Anaesthesia, Critical Care and Pain Medicine

ICUsteps patient and family support group celebrate first year

We are hosting a public engagement event on Thursday August 2nd, at the Thistle Foundation in Edinburgh.

It will be a friendly, informal affair. Former patients will share their experiences, their poetry and their art. We'd be delighted if you could join us! The audience will include interested members of the public; former Intensive Care patients; their family and friends, and practitioners from health and social care. Importantly, the event will also serve as a celebration of our first year as an ICUsteps patient and family support group.

Confirmed speakers include:

Rose (former patent)

George (former patient)

Mark (former patient)

Olivia (former patient)

Hans Clausen (NHS artist in residence),

Marianne Brennan (the ALLIANCE, Scotland Health & Social Care Collaboration)

We will be showing a short film from Bob (former patient), and artwork and excerpts from a film by Nancy Andrew, an American ICU survivor who suffered PTSD after ICU. Esteemed guests include Tommy Shepherd MSP.

Please do come and join us. Details and registration via Eventbrite:

ICUsteps Edinburgh

ICYsteps logo

Every year over 140, 000 people are admitted to an Intensive Care Unit (ICU) in the UK, over 75% of whom survive. Survivors of critical illness experience chronically impaired quality of life and protracted recoveries as a consequence of “Post Intensive Care Syndrome” (PICS). Physical symptoms include: muscle wasting, fatigue, generalised weakness, weight loss, joint pain/stiffness, breathlessness, hair loss and skin and voice changes. Rates of anxiety, depression and post-traumatic are high, and many patients suffer from cognitive impairment (impairments in memory, attention and executive function). Only around 50% of patients are able to return to work within a year of getting home.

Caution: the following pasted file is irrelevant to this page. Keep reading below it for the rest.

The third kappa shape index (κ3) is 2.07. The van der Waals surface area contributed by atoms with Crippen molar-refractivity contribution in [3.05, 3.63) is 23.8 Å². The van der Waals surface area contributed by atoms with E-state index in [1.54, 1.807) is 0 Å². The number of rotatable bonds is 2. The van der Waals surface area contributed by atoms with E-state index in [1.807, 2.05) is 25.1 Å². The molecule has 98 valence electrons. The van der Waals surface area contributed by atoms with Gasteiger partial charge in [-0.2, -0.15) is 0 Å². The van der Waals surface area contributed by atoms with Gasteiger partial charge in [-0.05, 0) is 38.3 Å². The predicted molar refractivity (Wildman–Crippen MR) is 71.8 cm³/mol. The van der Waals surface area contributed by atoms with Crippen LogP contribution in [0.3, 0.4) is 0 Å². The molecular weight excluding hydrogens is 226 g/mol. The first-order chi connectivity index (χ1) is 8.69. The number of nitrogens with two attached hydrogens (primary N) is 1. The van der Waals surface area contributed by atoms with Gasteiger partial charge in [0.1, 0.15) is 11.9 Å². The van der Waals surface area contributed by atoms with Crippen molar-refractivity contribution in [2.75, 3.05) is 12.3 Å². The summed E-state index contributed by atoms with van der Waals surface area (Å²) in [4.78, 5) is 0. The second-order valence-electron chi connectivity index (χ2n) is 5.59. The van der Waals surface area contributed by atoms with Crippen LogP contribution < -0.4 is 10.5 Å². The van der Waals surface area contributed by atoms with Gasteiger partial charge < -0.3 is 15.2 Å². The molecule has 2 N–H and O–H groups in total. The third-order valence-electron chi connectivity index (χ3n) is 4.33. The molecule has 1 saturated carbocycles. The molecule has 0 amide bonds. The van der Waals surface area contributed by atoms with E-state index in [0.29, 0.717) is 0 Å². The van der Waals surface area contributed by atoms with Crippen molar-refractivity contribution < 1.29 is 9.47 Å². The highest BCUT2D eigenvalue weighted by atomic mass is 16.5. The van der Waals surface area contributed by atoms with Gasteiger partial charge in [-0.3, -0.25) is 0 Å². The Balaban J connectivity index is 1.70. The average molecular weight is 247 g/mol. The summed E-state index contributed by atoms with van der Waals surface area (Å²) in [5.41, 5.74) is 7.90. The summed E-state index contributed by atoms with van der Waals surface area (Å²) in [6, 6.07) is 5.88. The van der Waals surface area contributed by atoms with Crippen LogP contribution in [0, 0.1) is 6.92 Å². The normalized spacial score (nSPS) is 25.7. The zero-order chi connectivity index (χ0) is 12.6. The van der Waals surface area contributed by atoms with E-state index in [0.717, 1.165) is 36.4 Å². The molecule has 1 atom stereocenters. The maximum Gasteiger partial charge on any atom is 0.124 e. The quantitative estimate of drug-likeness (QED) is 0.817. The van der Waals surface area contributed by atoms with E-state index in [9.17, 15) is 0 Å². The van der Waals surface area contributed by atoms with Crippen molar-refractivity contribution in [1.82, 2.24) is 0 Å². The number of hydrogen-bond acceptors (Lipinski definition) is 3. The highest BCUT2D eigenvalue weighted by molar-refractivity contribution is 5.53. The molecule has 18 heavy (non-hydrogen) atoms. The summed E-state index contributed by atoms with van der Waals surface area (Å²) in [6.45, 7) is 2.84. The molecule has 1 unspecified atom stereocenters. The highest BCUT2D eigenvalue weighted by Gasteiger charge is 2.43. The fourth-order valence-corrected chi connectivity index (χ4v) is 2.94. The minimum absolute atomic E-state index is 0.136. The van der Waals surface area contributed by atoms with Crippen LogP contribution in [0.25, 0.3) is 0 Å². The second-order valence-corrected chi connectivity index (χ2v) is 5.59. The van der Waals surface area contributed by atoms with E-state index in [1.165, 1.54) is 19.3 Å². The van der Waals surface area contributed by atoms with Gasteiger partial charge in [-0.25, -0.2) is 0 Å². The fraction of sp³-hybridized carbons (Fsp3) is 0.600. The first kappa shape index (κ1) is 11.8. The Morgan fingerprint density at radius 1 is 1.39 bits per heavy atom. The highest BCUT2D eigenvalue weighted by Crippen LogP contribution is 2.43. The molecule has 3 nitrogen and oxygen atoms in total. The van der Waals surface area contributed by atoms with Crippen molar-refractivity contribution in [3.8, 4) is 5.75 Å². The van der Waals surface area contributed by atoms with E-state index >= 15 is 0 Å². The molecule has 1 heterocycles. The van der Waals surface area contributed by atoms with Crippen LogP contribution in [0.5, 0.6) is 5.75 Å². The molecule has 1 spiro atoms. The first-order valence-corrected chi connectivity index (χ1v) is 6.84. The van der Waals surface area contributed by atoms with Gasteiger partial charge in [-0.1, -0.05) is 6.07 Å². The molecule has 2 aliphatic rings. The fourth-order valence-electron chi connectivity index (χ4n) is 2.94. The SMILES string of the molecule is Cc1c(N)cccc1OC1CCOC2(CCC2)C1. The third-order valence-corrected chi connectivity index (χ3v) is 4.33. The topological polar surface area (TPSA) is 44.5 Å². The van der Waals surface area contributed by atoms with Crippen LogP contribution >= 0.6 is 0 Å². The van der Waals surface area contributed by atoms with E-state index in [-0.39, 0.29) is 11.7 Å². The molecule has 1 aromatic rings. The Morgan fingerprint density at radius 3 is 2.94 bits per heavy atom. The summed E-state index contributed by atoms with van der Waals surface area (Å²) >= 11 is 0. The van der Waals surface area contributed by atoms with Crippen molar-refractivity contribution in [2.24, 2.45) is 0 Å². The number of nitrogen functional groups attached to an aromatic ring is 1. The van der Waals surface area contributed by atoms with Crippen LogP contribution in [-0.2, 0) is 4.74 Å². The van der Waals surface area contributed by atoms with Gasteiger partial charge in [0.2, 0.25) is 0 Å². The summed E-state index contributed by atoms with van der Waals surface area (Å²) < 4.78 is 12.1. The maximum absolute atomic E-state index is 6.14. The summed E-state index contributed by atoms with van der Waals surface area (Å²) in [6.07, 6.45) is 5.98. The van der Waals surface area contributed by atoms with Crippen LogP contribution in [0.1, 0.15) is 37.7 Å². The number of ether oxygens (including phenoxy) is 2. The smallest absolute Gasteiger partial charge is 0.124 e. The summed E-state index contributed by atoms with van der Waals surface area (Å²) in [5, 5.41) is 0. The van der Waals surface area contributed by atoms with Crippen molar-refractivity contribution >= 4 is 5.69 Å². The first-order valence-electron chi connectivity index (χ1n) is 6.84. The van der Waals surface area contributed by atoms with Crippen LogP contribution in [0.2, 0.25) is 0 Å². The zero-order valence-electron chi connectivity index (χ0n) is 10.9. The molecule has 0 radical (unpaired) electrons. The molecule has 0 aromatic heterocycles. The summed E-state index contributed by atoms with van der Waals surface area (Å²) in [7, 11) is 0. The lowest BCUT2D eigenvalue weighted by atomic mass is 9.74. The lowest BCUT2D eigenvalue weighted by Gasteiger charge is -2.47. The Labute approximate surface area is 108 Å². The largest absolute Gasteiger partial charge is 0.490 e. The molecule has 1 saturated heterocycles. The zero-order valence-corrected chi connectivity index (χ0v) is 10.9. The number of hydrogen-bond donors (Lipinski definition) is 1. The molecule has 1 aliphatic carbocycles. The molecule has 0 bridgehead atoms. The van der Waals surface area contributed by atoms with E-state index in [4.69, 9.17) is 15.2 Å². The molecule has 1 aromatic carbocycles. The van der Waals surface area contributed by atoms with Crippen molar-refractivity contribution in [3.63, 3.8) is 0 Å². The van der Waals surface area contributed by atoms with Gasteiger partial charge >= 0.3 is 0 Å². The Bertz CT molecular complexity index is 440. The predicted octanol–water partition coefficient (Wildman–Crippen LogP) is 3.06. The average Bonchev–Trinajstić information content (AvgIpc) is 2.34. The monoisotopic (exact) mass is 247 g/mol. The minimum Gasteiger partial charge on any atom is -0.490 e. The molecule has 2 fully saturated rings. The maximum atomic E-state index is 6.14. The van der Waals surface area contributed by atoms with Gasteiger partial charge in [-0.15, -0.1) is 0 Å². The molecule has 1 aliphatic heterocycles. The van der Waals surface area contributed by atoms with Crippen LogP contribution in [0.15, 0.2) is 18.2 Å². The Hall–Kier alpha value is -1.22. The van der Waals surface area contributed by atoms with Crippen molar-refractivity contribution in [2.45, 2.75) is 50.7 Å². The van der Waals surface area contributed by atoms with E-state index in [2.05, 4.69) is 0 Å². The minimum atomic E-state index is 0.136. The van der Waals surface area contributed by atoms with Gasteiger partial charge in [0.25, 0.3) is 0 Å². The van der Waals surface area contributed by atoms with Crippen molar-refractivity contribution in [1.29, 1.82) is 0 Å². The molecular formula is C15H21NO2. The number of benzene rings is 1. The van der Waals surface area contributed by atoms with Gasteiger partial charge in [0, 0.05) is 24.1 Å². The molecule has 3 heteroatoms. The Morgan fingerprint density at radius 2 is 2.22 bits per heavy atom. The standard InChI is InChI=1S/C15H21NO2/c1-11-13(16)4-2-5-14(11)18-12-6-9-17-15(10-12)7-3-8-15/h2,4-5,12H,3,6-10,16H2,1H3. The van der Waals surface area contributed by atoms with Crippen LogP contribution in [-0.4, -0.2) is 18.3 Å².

Alongside narratives of lives forever changed, qualitative research with ICU survivors in Lothian has identified strong themes of “determination” resilience, spirituality and creativity; themes which are rarely celebrated in conventional literature or media. Some ICU survivors, for example, (re)discover creative writing, poetry or imagery and music, using it as a way to make sense of life-threatening illness and their changed lives. Others report “having a second chance at life”, and a strong desire to “give something back” e.g. by volunteering. This event provides a rare opportunity to showcase these more positive, therapeutic aspects of recovery, for the benefit of other patients and families involved in the process.